Fessel für die Banken
Wenn die Realwirtschaft das Wachstum nicht mehr hergibt, fließt das Geld in andere Anlagen und treibt die Preise nach oben. Deshalb sieht Binswanger für die immer häufiger auftretenden Spekulationsblasen die Geldschöpfung privater Banken verantwortlich. Diese „Vermögenspreis-Inflation“ entbehrt jeder realen Grundlage und bricht regelmäßig irgendwann zusammen – so geschehen auf den Immobilienmärkten der USA und Spaniens. Aus diesem Grund müssten alle Renditen und Steuern aus dem laufenden Wirtschaftsprodukt bezahlt werden, fordert der deutsche Wirtschaftssoziologe Josef Huber. Seine Idee des sogenannten Vollgeldes verschafft den Zentralbanken wieder die gesamte Macht der Geldschöpfung, womit sie aufkeimende Vermögenspreis-Inflation wirksam durch eine direkte Drosselung der Kreditvergabe unterbinden könnten.

Binswanger: „Die Banken sträuben sich natürlich dagegen, weil sie nach einer Reform viel weniger verdienen. Allerdings verursachen sie dann auch viel weniger Krisen.“

Wirtschaftsutopisten wie die von Attac haben überhaupt kein Vertrauen mehr in den bestehenden Bankensektor. Sie fordern als Alternative die „Demokratische Bank“. Kernidee des Konzeptes ist das Ende der Gewinnorientierung bei Finanzinstituten, ihre Rolle soll rein auf die Geldvermittlung zwischen Sparern und Kreditnehmern beschränkt sein. Kreditzinsen sollen ausschließlich die Kosten der Bank und die Inflation der Sparer decken. Zweiter Kernpunkt: Investitionsvorhaben mit hohem Mehrwert für Gesellschaft und Umwelt werden bevorzugt, sie erhalten Kredite kostenlos oder gar mit „negativem Zins“, müssen also weniger zurückzahlen als die Kreditsumme.

Erstaunlicherweise haben die Attac-Leute schon ein paar unerwartete Mitstreiter gefunden. So frohlockt Günter Grzega, ehemaliger Vorstandschef der Münchner Sparda Bank: „Dies könnte der Startschuss für eine Re-Demokratisierung des Bank- und Finanzwesens sein und damit – ganz nüchtern betrachtet – die Gesellschaft vor dem nächsten, noch gewaltigeren Crash der Finanz- und Realwirtschaft bewahren.“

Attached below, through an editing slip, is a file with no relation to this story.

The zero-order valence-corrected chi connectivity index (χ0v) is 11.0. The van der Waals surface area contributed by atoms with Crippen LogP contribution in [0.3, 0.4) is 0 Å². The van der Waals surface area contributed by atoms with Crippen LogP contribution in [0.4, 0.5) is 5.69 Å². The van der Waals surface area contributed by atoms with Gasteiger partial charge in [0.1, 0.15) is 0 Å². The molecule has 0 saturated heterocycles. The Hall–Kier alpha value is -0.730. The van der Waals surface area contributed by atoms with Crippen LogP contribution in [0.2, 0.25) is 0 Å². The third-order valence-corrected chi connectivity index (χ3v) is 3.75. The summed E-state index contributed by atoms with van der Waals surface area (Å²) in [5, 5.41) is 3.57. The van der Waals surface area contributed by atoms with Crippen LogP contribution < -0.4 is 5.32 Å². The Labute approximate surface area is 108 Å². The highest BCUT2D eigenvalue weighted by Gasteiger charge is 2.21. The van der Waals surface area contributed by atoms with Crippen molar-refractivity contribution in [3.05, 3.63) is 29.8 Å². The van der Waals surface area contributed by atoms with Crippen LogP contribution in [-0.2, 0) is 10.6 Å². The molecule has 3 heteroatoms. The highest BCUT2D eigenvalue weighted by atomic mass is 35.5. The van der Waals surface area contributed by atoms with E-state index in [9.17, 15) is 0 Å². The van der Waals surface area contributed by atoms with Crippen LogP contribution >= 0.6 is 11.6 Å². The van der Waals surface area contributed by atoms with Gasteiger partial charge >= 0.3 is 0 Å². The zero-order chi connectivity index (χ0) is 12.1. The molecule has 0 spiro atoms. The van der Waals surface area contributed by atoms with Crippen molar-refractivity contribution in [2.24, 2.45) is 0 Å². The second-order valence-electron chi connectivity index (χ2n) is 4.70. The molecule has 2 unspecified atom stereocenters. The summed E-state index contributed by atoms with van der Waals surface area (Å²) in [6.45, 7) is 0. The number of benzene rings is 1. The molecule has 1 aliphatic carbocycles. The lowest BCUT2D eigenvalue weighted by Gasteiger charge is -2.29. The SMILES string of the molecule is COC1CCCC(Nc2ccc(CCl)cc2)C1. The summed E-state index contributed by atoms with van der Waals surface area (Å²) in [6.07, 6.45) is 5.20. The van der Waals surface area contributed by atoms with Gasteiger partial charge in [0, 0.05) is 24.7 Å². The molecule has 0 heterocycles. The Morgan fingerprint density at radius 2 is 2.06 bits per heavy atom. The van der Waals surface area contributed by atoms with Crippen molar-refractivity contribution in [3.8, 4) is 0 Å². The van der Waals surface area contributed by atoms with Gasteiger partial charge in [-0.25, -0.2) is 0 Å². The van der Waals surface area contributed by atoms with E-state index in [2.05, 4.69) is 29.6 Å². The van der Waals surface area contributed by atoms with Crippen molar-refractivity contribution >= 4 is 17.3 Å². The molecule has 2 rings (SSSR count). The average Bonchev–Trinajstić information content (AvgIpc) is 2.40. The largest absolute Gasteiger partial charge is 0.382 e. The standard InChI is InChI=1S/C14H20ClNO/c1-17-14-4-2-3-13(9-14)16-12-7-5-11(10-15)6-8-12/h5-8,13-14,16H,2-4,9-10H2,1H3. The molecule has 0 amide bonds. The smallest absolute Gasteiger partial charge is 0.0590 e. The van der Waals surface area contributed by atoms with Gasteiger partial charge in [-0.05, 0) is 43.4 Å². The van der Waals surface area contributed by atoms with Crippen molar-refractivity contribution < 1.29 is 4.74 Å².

The Washington Times    October 19, 2010

A Congress of Children
Elected officials showcase their immaturity during recent votes
By Richard W. Rahn

Those officeholders who most often act like children appear to be the most endangered in the upcoming election - good. Children often do not think through the consequences of their actions, nor do they take a long-term view. Children tend to be excessively self-centered, thinking little of the needs of others. Children sometimes confuse fantasy with reality. In short, children are often irresponsible, which is why they need adult supervision.

If Speaker Nancy Pelosi, Senate Majority Leader Harry Reid and their fellow members of Congress were children, what might they have done? They might have failed to do their most basic task and not have passed a budget for the United States as the Budget Act says they are required to do. They might not have passed necessary tax legislation that would prevent every person and business in America from getting hit with a massive tax increase this January. A Congress of children would have added trillions of dollars in debt during a financial crisis, which was caused by too much debt. Is this not a precise description of the current Congress?

Children like to spend other people's money on themselves and their friends without thinking about how it was earned and the hard work that went into earning it. A childlike mind might believe in the fantasy that you can take money from the pocket of someone who worked hard to earn it, give it to someone who didn't earn it and that, magically, everyone will be better off. A fully developed, mature brain would understand that voting to enact laws without having read or understood them was irresponsible and likely would lead to bad consequences.

Democracy is a very frail form of government. It depends on the majority of voters having the wisdom and maturity to elect people more knowledgeable and, perhaps, even more responsible than themselves. Being a responsible member of Congress is a large and difficult job. One needs to have some basic expertise in many different disciplines - law, history, economics, the hard sciences, etc. - and then be able to evaluate the arguments, both pro and con, of those with more specific knowledge.